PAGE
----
Post# 1131086 , Reply# 19   10/13/2021 at 23:58 (226 days old) by warmsecondrinse (Fort Lee, NJ)        

#1 Might be worthwhile to pick up a second hand dehumidifier at Goodwill or wherever to see if that helps in the basement.

In the northeast the older a home is the less likely (in general) it is to have central a/c/. People use window units. Because humidity usually rises with the temp, humidity is half the problem. So people often get satisfactory results despite 'undercooling' their home. That leaves the problem of the basement and nearly everyone has dehumidifiers running except for the heating season.

#10

Like with #1, it might be worth it to put a dehumdifier in the basement. You might be able to keep the a/c temps a bit higher in the summer and still be comfortable. and once basement-induced mold starts growing it can be very difficult to get rid of.


Post# 1131095 , Reply# 20   10/14/2021 at 06:37 (226 days old) by combo52 (50 Year Repair Tech Beltsville,Md)        
Humidity In Your Home

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A few Thoughts, if your home has central A/C you should not use a dehumidifier at the same time the A/C is on, Dehumidifiers put off a lot of heat which just makes the central air run more, it is probably cheaper and more effective to install a 5000 BTU A/C in a basement window and let it run, these use less power than a dehumidifier and the cooling will assist the central A/C.

 

You should never let the fan run all the time when the central A/C is in use if you are in a part of the country where humidity is an issue. If you leave the fan running after the compressor shuts off there is 1 or 2 quarts of water on the A coil in the air-handler, this water is quickly evaporated back into the homes air, letting the fan run all the time can raise the humidity level in the whole house nearly 5 % higher.

 

I often walk into clients homes and wonder why it is so humid yet cool and sure enough they are nearly always running the fan on the constant setting.

 

This same thing happens on window A/Cs if you leave the fan on, I would always use the energy saver setting that cycles the fan as well.

 

John L.


Post# 1131105 , Reply# 21   10/14/2021 at 09:51 (226 days old) by warmsecondrinse (Fort Lee, NJ)        

#20

Good points. Now that I think about it, every situation I had first hand knowledge of was with 30pt units (EVERYONE had that size for some reason) in basements that were cool enough that heat build-up was not an issue. The one time there was a noticeable heat build-up I DID have a 5,000 BTU a/c which I did use during the summer.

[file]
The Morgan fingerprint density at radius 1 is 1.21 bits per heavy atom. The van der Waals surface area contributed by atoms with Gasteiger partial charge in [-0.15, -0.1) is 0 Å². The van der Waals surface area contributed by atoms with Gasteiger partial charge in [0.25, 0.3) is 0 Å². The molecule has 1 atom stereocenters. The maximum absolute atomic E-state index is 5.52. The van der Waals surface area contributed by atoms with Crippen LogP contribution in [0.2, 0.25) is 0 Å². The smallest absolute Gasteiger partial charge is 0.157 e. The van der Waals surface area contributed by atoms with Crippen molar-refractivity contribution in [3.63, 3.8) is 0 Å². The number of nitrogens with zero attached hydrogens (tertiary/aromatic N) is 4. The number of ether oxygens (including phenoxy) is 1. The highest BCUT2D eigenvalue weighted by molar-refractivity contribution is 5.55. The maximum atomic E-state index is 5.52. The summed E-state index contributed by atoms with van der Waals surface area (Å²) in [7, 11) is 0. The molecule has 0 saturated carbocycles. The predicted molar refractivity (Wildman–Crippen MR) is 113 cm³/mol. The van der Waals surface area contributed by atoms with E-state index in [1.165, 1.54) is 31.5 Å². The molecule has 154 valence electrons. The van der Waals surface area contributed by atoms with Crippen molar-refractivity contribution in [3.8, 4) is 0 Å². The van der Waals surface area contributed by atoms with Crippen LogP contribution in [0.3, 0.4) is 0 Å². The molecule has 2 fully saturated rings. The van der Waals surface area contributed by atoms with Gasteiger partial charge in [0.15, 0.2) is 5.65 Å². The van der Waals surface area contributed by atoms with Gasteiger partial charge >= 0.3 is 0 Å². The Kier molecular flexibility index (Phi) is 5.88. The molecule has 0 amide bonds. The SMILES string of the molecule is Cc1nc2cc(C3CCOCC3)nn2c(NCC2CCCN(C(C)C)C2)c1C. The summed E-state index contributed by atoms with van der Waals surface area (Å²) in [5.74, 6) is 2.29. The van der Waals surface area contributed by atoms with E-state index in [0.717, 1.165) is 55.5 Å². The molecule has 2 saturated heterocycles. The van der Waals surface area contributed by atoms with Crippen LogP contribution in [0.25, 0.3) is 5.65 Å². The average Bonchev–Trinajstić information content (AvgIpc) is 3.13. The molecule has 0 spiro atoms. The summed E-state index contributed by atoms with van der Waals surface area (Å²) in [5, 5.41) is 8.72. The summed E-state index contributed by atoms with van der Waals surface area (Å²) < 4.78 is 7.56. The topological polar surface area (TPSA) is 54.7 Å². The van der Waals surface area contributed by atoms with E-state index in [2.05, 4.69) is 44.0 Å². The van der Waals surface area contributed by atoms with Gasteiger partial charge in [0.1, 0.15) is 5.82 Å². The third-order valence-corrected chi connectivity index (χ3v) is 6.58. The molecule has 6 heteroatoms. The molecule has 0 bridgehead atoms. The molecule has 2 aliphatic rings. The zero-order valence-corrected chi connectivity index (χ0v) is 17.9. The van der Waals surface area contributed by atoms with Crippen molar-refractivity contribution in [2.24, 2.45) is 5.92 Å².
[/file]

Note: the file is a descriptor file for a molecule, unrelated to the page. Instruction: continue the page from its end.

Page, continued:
Dehumidifiers vary in heat output. I've 2 Danbys (30 & 90pt) and a GE 30pt. The GE is much louder than either Danby and produces much more heat than the 90pt. Danby does. Go figure....


Post# 1131212 , Reply# 22   10/16/2021 at 04:24 (224 days old) by richnz (New Zealand)        
Dehumidifier, desiccant or with gas?

I have a desiccant type and it is excellent. It produces a lot of heat and I use it as a supplemental heater.
It is noisy though. The process it uses to dehumidify does remind me of the Bosch dishwasher and its zeolite.

BigCliveDotCom opens one up to explain how it works




It's a necessity here in NZ with the cheaply made housing.

We use the dehumidifier just for removing excess moisture. We tend to tumble dry most items but there is a clothes rack for things that cannot be tumbled (The weather is too changeable to risk using the clothesline).

I could not imagine using a dehumidifier to dry sheets or towels.



Post# 1131327 , Reply# 23   10/17/2021 at 19:40 (222 days old) by warmsecondrinse (Fort Lee, NJ)        

#22

I don't think I've ever seen a desiccant dehumidifier here in the US. I've only seen compressor (gas?) types.

Thank you. That was most interesting.


Post# 1132374 , Reply# 24   10/31/2021 at 06:45 (209 days old) by Launderess (Quiet Please, There´s a Lady on Stage)        

launderess's profile picture
Well if one has space there is always how they dry things in Norway....






Post# 1132494 , Reply# 25   11/1/2021 at 17:22 (208 days old) by liberatordeluxe (UK)        

@Chrisbsuk Thanks for the link regarding the Meaco dehumidifier. Reasonably priced too! I don't normally have a problem drying clothes but this year haven't started the central heating as its too mild and too warm to have the log burner running as well.

Post# 1132543 , Reply# 26   11/2/2021 at 17:23 (207 days old) by richardc1983 (Leeds, UK)        

richardc1983's profile picture
I am in UK, we fitted ceiling fans in the summer and one in our spare room. We also have a heat pump tumble dryer but we now use the ceiling fan for drying clothes. Put the airier with clothes on under the fan and leave it overnight, most stuff is dry by morning.

Post# 1132550 , Reply# 27   11/2/2021 at 19:19 (206 days old) by Launderess (Quiet Please, There´s a Lady on Stage)        

launderess's profile picture
Provided one has room and or a dedicated area indoor drying of laundry is really way to go. It is better for most types of wash, and is energy efficient.

Main reason why indoor drying fell by wayside in decades post WWII was feeling the thing was lower middle class to poor. I mean you'd never seen Hyacinth Bucket hanging her wash indoors. Daisy OTOH would be another matter.... *LOL*

In cooler times of year when one has the boilers or whatever heating going anyway all one needs is some racks, and perhaps fan to move air about.